SEOUL, Jan. 3 (Korea Bizwire) — Workers and business owners across South Korea expressed mixed views two days after a dramatic minimum wage hike was implemented.
Yesterday was the second day in South Korea that workers at the low end of the pay scale received an hourly wage of 7,530 won, but opinions varied on the new minimum wage, with the hopes of upbeat workers offset by worried business owners.
One worker at a convenience store in Jongno District in Seoul says the owner opted to make rather drastic staffing changes following the introduction of the new minimum wage.
“The biggest change to come out of the minimum wage hike is that my boss has decided not to open the store at night.
“As the store is located in a busy district, I have been getting paid more than the minimum wage given the difficult customers and high sales. However, I signed a new contract in the new year, calculating the wage down to the last penny,” the convenience worker said.
According to the worker, the owner said that a minimum wage hike will see more shops close and will make it easier for businesses to find part-time employees.
Kim, a 28-year-old who has been working at a café in Yeongdeungpo District, is slightly worried about the lack of discussion over the increased minimum wage.
“I work from 8 in the morning to 2 in the afternoon on an hourly wage of 7,000, but my boss has yet to say anything about increasing my wages,” Kim said.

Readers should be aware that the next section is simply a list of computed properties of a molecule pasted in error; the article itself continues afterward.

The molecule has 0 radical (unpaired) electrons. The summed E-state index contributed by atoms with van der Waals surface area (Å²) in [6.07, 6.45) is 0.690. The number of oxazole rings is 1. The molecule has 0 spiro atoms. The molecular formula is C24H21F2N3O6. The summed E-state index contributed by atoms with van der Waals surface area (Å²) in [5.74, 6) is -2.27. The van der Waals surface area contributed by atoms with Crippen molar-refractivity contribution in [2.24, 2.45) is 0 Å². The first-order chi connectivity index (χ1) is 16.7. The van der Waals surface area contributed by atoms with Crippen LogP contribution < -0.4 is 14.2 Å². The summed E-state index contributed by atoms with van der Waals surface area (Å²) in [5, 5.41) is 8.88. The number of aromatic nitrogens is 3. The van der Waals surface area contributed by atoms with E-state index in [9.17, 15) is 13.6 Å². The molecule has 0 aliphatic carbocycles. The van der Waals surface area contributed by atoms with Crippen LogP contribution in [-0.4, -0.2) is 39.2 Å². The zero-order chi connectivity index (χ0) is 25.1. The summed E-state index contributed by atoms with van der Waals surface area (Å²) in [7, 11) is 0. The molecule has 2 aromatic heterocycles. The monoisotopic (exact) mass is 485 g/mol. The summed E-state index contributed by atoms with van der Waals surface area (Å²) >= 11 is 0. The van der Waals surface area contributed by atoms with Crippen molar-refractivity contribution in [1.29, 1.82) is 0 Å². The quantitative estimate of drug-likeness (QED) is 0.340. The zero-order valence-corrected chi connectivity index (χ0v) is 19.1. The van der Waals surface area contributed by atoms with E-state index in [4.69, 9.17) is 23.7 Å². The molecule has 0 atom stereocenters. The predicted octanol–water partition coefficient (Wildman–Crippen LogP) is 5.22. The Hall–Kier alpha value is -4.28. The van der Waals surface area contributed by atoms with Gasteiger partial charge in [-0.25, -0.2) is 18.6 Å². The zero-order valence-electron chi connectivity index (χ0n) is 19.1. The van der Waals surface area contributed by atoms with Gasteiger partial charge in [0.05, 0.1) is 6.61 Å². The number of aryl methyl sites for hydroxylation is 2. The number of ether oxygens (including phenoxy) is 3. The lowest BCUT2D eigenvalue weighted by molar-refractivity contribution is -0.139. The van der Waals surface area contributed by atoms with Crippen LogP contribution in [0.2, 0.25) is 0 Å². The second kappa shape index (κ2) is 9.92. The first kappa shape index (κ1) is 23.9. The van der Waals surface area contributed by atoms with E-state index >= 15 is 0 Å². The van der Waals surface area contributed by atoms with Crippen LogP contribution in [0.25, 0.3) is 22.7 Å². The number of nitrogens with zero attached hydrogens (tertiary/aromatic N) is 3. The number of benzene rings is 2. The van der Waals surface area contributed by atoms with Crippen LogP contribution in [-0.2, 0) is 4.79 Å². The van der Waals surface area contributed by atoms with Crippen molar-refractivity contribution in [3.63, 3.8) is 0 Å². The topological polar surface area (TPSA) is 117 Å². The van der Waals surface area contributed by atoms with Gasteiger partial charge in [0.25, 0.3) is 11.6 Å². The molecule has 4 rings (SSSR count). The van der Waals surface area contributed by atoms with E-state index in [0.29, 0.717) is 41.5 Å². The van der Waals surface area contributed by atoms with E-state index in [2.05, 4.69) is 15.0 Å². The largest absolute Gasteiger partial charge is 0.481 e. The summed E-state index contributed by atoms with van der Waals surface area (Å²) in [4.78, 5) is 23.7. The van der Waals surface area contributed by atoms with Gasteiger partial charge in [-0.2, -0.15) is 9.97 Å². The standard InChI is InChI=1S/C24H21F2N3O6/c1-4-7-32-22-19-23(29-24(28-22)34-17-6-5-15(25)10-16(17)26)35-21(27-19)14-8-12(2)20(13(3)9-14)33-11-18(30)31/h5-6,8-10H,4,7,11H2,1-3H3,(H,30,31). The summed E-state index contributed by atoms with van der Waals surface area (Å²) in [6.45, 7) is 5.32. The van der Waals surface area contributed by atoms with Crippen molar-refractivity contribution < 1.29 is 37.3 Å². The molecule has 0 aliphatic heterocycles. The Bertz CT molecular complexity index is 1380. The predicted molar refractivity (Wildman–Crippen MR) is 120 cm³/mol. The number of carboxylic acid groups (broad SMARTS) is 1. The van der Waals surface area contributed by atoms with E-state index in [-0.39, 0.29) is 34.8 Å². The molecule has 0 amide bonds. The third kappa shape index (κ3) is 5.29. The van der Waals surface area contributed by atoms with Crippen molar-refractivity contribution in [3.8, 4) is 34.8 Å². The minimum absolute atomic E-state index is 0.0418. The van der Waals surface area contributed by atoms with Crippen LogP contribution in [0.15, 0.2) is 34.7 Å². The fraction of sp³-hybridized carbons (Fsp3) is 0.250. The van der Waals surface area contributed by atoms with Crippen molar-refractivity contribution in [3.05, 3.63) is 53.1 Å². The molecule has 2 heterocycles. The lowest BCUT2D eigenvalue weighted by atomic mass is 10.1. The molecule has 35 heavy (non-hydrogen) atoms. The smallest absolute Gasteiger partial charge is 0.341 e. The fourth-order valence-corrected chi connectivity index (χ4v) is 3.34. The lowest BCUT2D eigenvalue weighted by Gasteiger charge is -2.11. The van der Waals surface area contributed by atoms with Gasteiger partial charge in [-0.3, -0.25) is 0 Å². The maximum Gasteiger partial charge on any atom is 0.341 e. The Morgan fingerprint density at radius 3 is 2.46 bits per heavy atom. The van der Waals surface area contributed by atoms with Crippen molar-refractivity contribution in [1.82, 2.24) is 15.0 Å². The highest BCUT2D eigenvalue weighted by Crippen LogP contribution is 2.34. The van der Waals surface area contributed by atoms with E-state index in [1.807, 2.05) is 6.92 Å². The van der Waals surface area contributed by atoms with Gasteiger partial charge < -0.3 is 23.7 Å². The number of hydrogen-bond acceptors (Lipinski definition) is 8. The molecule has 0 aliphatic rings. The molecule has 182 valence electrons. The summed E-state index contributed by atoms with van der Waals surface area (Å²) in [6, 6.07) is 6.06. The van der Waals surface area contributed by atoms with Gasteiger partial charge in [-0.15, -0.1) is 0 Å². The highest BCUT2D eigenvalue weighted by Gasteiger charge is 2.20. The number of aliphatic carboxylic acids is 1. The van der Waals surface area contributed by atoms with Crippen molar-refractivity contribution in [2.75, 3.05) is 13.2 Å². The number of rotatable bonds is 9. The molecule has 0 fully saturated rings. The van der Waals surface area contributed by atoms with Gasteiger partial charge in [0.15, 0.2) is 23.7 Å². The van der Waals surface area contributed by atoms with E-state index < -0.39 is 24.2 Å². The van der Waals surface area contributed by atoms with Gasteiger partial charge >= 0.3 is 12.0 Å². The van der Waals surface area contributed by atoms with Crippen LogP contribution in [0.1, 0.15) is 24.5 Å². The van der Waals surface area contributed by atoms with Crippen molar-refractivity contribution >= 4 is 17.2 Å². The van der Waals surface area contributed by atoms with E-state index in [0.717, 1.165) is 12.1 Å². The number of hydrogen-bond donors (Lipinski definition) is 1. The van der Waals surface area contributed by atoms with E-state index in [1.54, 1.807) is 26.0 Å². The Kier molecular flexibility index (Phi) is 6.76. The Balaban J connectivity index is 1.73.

While workers are looking forward to getting paid more, employers tell a different story.
“I find it burdensome to hire more part-time workers, even though I now work 10 hours a day. I even thought of closing the store given the sluggish economy, but the breach of contract penalties make things difficult,” said Jeon, who has been running a convenience store in Yeongdeungpo District.
Another convenience store owner, Baek, says she is at a breaking point.
“Although I work from 8 a.m. to 9 p.m., I’m even considering working one more hour. It’s hard to know what to do with the new minimum wage as I have barely been making ends meet,” Baek said.
According to Lee Ga-hyeon, the chairperson of part-time worker interest group Alba Labor Union, no complaints have been filed about wages.
“Conservative groups have been trying to frame the conversation about the minimum wage negatively by pushing the narrative that jobs will disappear due to a minimum wage hike,” Lee said.
Hyunsu Yim (firstname.lastname@example.org)